Fit People Move Less When Not Exercising, Study Finds
“Eating and resting.”
That’s how the Fittest Man on Earth Jeff Adler said he spends his time when he’s not training in the weeks leading up to the CrossFit Games.
He’s not alone:
- “If I’m not in the gym, I ain’t doing nothing. My wife likes to point out I manage to do everything very slow, except workout,” is how two-time Games athlete Dallin Pepper described his life leading up to a big competition.
- “I try to answer emails, or read a book, or have productive phone calls, but it can be exhausting to do that in between two training sessions,” added eight-time Games athlete Brent Fikowski.
While it’s not surprising to hear this from Games athletes, turns out ordinary people are no different.
A 2023 study out of the University of Copenhagen published in the Journal Current Nutrition Reports found that those who engage in a consistent, structured exercise program are more likely to avoid physical activity the rest of the day in favor of lazing around.
The details: The study was a systematic review of 24 previous studies and found that in 67 percent of the studies, people who followed a workout routine regularly tended to do less non-exercise physical activity (NEPA) the rest of the day—activities such as walking, riding a bike, or using a standing desk—often as a compensatory measure to having exercised.
- The research also showed that the reduction in physical activities among those who exercise regularly was true for those with a healthy body weight, as well as those who are overweight.
Why this matters: Taking an “I exercised, so I can rest now the rest of the day” attitude is of particular concern to those looking to lose weight, suggested the study’s lead author Julie Marvel Mansfeld, as a reduction in NEPA hinders a person’s ability to lose weight.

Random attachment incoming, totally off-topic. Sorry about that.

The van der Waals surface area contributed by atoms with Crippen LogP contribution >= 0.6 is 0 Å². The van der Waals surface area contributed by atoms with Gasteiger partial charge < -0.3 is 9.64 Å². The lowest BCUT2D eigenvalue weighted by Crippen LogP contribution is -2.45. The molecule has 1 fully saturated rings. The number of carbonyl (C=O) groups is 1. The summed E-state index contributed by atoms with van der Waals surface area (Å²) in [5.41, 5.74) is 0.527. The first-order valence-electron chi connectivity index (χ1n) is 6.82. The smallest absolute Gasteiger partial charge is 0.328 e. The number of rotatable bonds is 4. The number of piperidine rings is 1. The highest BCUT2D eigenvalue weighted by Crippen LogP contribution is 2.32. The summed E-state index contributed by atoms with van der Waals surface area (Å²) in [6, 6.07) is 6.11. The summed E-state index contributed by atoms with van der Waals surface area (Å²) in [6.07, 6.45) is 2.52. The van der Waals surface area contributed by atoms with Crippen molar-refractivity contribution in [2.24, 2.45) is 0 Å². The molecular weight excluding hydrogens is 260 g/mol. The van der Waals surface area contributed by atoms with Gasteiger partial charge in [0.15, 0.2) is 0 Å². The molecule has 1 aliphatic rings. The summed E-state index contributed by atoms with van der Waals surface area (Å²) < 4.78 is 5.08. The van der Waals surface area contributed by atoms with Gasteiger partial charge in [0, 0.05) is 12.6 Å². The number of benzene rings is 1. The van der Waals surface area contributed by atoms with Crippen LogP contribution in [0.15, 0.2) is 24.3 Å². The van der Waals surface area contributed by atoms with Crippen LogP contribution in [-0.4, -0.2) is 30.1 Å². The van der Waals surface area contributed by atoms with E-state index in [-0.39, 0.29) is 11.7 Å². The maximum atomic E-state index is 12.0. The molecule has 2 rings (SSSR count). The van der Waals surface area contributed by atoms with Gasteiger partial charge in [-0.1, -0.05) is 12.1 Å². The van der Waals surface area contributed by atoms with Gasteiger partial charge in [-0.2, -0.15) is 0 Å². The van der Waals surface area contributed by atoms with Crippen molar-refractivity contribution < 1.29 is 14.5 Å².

- Case in point: One of the studies analyzed found that the decline in activity the rest of the day led to 22 percent less weight loss than people would expect from embarking on a regular training program.
The bottom line: CrossFit Games athletes might be able to justify their “laziness” between training sessions, but for the rest of us, the I have done enough, “I have earned myself couch time” thinking after logging a 45 to 60-minute workout at the gym is more likely to be doing a disservice to our health, especially for those of us looking to lose weight.
So while it can be tempting to think that a PR on your 2-km row means you deserve an extended couch lounging session watching football all afternoon and skipping the dishes, it might still be worth going for an evening walk. Or at the very least, taking the stairs instead of the elevator the next day at work.
And for the record, not all Games athletes lounge around during peak training times.
Five-time podium finisher Pat Vellner, who has continued to work as a chiropractor throughout his career and has a young child at home, doesn’t have this luxury. Being able to do so “sounds lovely,” he joked, but ultimately he wouldn’t have it any other way.
“I know it’s a trend with a lot of athletes…But I think it’s good to have other interests, because it’s a lot of wasted time and you can’t be an athlete forever,” he said.